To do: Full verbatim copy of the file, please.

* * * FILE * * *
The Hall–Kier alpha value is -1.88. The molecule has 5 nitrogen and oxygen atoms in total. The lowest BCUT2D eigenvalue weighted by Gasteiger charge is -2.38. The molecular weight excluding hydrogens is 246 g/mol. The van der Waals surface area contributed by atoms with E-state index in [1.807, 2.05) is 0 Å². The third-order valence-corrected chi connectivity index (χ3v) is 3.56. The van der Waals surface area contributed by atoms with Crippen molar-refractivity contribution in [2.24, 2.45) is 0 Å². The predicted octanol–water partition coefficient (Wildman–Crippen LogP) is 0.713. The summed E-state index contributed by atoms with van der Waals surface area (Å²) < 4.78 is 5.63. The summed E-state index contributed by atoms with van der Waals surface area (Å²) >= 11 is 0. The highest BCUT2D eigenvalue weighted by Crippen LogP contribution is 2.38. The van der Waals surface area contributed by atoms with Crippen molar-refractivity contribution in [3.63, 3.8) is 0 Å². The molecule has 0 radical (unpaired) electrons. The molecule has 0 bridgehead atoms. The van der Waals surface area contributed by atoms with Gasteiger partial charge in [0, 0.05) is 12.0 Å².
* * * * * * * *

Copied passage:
The Hall–Kier alpha value is -1.88. The molecule has 5 nitrogen and oxygen atoms in total. The lowest BCUT2D eigenvalue weighted by Gasteiger charge is -2.38. The molecular weight excluding hydrogens is 246 g/mol. The van der Waals surface area contributed by atoms with E-state index in [1.807, 2.05) is 0 Å². The third-order valence-corrected chi connectivity index (χ3v) is 3.56. The van der Waals surface area contributed by atoms with Crippen molar-refractivity contribution in [2.24, 2.45) is 0 Å². The predicted octanol–water partition coefficient (Wildman–Crippen LogP) is 0.713. The summed E-state index contributed by atoms with van der Waals surface area (Å²) < 4.78 is 5.63. The summed E-state index contributed by atoms with van der Waals surface area (Å²) >= 11 is 0. The highest BCUT2D eigenvalue weighted by Crippen LogP contribution is 2.38. The van der Waals surface area contributed by atoms with Crippen molar-refractivity contribution in [3.63, 3.8) is 0 Å². The molecule has 0 radical (unpaired) electrons. The molecule has 0 bridgehead atoms. The van der Waals surface area contributed by atoms with Gasteiger partial charge in [0, 0.05) is 12.0 Å².